Veterans Home Is a Quiet Corner Far From Shot, Shell
The two World War I Army veterans sat side by side at the 40th annual Veterans of Foreign Wars Picnic and engaged in lively conversation.
“You got some age on me,” Martin De Young said to Homer Holmes, who turned 100 last February. De Young celebrated his 100th birthday in May.
“How come you live so long?” Holmes asked his younger friend.
“It’s the cigars,” De Young laughed, puffing away and revealing a toothless smile. “Cigars are the greatest pleasure of my life now. I smoke three White Owls a day, one after each meal.”
Asked if smoking isn’t dangerous to his health, De Young laughed again and replied: “You must be kidding. I’ve been smoking cigars 85 years.”
Both men are residents of the Veterans Home of California, which houses 1,275 veterans of both world wars, the Korean conflict and Vietnam. Widely heralded as the country club of America’s veterans homes, it is also the largest with a spacious park-like setting that includes putting greens, a theater, library, bowling alley, heated Olympic-size swimming pool, picnic grounds, fishing ponds and arts and crafts centers.
One of the oldest veterans homes in the country, it first opened to Civil War vets on April 1, 1884. The choice 910-acre Napa Valley parcel was purchased for $17,700, and is now embraced by vineyards and wineries.
The Spanish-Moorish buildings have been home to tens of thousands of veterans. De Young and Holmes are members of the Century Club, two of 117 veterans of World War I. Also here are 876 veterans of World War II, 215 who served in Korea and 67 Vietnam vets. Average age is 72.
There are 18 married couples (in some cases, spouses also are vets) and 130 women. Until the early 1950s, only male vets were eligible to reside at the home. Applicants must have served in the military during wartime, be old or disabled and have lived in California at least five years. For those with no income, room and board is free; others pay on a sliding scale, with a $900-per-month ceiling. There is a waiting list.
Picnics given by the VFW, American Legion, AmVets and Disabled American Veterans are traditional events at veterans homes across the country.
But William McMenamie, at 102 the oldest veteran here, opted not to go to the VFW picnic on a recent Sunday afternoon, one of the “big treats” of the year, residents say.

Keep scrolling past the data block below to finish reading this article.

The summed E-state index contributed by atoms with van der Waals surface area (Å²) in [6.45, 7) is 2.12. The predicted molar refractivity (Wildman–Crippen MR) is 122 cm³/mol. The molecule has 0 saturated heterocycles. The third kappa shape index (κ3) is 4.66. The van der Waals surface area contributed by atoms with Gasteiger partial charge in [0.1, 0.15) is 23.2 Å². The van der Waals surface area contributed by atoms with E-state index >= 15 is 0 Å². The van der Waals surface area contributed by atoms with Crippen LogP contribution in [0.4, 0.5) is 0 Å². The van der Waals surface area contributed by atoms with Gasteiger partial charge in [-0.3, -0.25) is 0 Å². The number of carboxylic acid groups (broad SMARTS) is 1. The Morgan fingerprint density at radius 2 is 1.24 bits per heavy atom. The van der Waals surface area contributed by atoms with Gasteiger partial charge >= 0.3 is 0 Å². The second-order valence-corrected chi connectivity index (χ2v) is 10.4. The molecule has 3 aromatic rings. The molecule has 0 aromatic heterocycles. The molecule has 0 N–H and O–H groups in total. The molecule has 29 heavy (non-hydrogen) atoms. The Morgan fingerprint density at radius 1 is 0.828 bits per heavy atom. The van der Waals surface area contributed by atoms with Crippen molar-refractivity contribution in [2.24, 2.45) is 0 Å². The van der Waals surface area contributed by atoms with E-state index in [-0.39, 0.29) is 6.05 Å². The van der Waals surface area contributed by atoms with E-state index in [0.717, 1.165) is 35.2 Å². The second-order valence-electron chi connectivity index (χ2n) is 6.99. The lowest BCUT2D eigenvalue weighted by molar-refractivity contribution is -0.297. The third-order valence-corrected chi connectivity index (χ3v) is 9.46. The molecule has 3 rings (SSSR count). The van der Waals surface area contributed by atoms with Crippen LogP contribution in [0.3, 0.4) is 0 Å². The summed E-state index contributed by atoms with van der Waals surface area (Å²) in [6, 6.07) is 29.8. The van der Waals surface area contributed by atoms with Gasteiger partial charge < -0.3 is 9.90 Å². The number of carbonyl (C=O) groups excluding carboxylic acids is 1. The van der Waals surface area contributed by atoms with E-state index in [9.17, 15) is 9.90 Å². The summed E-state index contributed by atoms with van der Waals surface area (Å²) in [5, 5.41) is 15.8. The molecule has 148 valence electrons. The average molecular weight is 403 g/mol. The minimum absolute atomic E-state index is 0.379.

“Forget it. I don’t like picnics,” he told a VFW member who stopped by to take McMenamie to the band concert and lunch prepared by the VFW auxiliary.
McMenamie has a stubborn streak. When asked to cut the ribbon at the dedication of the home’s new $9.5-million hospital wing, he retorted: “I’m too busy. I’m afraid you’ll have to ask someone else. Since I became the oldest resident you always seem to have something for me to do.”
He is the home’s ancient mariner. A licensed engineer at the age of 21, McMenamie renewed his chief engineering license on his 100th birthday, making him the oldest maritime ticket holder in the U.S. He served in both World War I and World War II.
More than 400 California VFW and VFW Auxiliary members recently visited the home for the picnic and to distribute gift packages and “chits” for goodies.
James Rowoldt, 44, came from North Hollywood. A Vietnam veteran who fought at Long Binh, Rowoldt is state commander of the 103,000 VFW members in 500 posts throughout the state.
“This is always a special day for the VFW and a special day for the veterans here at the home. We’re here to honor the retired and disabled vets, to renew acquaintances and to show them a good time,” Rowoldt said.
Battle Zones Overseas
Marion Davies, 59, Jean Clark, 58, and Molly Burton, 68, wives of World War II veterans who served in battle zones overseas, drove to the picnic from Placerville. Their car was loaded with salads, hamburgers, hot dogs and dessert as well as 11 lounging robes they made for residents of the home.
Visitors and residents sat at the picnic table swapping war stories. Residents Joe Meiers, 65, and Herbert Garrison, 67, were joined by Lloyd Funkner, 69, and Fred Droneske, 75, who came here from Citrus Heights, as they have for nine previous VFW picnics. All four men served in the Pacific during World War II.
Several VFW overseas caps were maroon in color, signifying a member of a prisoner-of-war chapter. California has 42 VFW prisoner-of-war chapters, said Bob Caruth, 63, of Redding, who was a prisoner of the North Koreans at Chang-Song.
Caruth said American prisoners of war are still living in North Korea. “I’m going to North Korea later this year with several others to meet with North Korean officials to try to find out about them,” he said.
Mildred Wallace, 67, came from Novato. She used to make the annual pilgrimage with her late husband George, who died two years ago. He was an Army Air Corp pilot in the China-Burma-India theater.
From Red Bluff came retired schoolteacher Ernie Sanford, 62, of the 32nd Army Infantry Division, a Wisconsin National Guard unit that spent 365 days of solid combat in World War II and saw its ranks decimated.
Spending the Day
“The veterans at the home love company and members of the VFW, like myself, have a ball coming here spending the day with them at this picnic,” Sanford said.
Resident Catherine Ashby, 68, a first lieutenant in the Army Nurse’s Corp, served in France, Germany and Africa during World War II. Now in a wheelchair because of arthritis, Ashby works in the library as part of the home’s employment program.
“It’s amazing how many members of the VFW, the American Legion, the AmVets and other veteran organizations care about the veterans here, “ said Ashby, who moved to the home 4 1/2 years ago, after her husband’s death. “Members of the veterans groups constantly go out of their way to make our life more pleasant. Bingo parties. Visiting those confined to beds in the hospital. Bringing gifts. Holiday parties. They never forget. . . .”
It's a date
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